In this post, I show how to setup Emacs for TypeScript and React (tsx) development, with tree-sitter for syntax highlighting and indentation, and LSP with the TypeScript compiler (including a plugin for faster eslint), via eglot, for code intelligence.
First some background on tree-sitter
Tree-sitter is a surprising and slightly revolutionary recent development (2017) in the world of code editors. It is both a parser generator tool and an incremental parsing library that works for multiple programming languages.
Up until recently (well, until tree-sitter came along), the norm for interactive code editors was to use a mishmash of regular expressions in order to understand source code well enough to be able to perform syntax highlighting quickly enough for interactive use.
In addition to being able to parse a file from scratch really quickly (the parser generator produces dependency-free C code, which helps), incremental parsing means that tree-sitter is able to transform changes to the file to incremental updates of the parsed syntax tree really efficiently.
In practice, this means that syntax highlighting can be done much more accurately than with regular expressions, and can be updated continuously as you type.
Screenshots of the end-result
Configure tree-sitter in Emacs for general use
Although there is an effort underway to integrate tree-sitter with Emacs core, you can already start using this functionality through the tree-sitter Emacs package.
(The current norm in Emacs is the bag-of-regular-expressions mentioned above. I really hope that tree-sitter will take over as the default soon.)
At this point, you can use tree-sitter for faster and more accurate syntax highlighting in Emacs, but having a full always-up-to-date syntax tree available will enable more broadly powerful techniques such as structural editing.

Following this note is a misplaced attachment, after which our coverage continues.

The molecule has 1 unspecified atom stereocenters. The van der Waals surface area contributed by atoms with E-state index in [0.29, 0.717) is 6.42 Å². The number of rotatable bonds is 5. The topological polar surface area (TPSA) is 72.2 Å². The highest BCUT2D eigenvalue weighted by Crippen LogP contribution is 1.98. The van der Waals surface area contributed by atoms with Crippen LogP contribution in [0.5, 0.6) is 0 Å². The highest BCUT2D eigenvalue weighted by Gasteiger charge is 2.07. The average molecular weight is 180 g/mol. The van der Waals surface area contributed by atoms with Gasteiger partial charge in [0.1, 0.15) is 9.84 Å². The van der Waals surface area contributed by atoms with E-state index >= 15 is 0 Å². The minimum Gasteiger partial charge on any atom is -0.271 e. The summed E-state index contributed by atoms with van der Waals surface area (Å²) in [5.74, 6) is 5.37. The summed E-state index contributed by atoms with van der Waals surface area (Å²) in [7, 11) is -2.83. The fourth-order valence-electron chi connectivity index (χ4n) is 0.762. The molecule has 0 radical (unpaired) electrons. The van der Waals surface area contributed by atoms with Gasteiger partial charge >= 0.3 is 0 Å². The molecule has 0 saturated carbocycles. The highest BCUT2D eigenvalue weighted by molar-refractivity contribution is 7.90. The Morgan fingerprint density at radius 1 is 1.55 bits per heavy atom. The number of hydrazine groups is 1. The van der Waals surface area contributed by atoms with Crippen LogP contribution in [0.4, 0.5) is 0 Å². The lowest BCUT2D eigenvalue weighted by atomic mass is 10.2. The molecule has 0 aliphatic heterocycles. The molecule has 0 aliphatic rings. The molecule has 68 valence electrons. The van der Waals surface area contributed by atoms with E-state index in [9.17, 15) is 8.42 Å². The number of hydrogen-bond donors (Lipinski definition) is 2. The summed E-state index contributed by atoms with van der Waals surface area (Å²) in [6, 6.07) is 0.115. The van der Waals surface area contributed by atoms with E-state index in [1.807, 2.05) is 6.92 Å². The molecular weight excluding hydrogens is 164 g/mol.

By adding the code below to your init, you’ll automatically get tree-sitter syntax highlighting for all supported languages:
Ensure for TSX, configure for tree-sitter-based indentation
The following configuration will ensure that tree-sitter’s dedicated
will be used for tsx (typescript + react) files. By default this currently is
not the case, as it uses the
typescript parser which does not understand the
Here we create a new derived mode that will map to both
.ts. Due to
the derived mode’s name, the typescript language server will select tsx
support, and due to the the explicit mapping, tree-sitter will select its tsx
The code below shows how to do this with use-package and quelpa, as tsi.el is not (yet) on melpa.
Bonus: Auto-format all the things
I recently discovered apheleia (thank you
/r/emacs/!), an emacs package that
uses different formatting tools such as prettier and black to format your code
on save, and then apply various clever algorithms to ensure that your cursor
stays in the same place relatively speaking.
Install and activate as follows:
typescript-language-server with eslint, LSP and eglot for code intelligence
Although I used to use lsp-mode, these days I am really enjoying the simplicity
of eglot, and especially the fact that it relies as far as possible on standard
Emacs facilities such as
Below is the sum total of my eglot configuration:
Once that’s done, we need some system-wide configuration, most importantly the
typescript-language-server that is invoked when you
M-x eglot on a file that
Local project configuration
Importantly, we have to install and configure the typescript-eslint-language-service in the local project dependencies for runtime eslint checking. This service re-uses the AST (parsed syntax tree) generated by the typescript compiler itself to check eslint rules.
First the installation of the dev dependency:
Then add the following to the
tsconfig.json to enable the
service (merge with any existing plugins):
I have prepared a small demo repo that has all of the local bits already setup: typescript-emacs-demo
To get up and running, clone the project and then do:
With all of the above in place, you should be able to open
Emacs, then do
M-x eglot to activate for the whole project.
After some moments, you should see
flymake in the modeline with note, warning
and error counts. Invoke
M-x flymake-show-buffer-diagnostics to activate the
buffer with eslint results.
To see the difference tree-sitter makes in this case, toggle off with
Bonus: Additional details about the typescript language service
The following architecture layer diagram, found in this github comment (also read its informative text), helps to understand the design and operation of the typescript language service:
ps, you can confirm that eglot starts up the global
typescript-language-server, which on its part invokes the
lives inside your project and is directly connected to its TypeScript compiler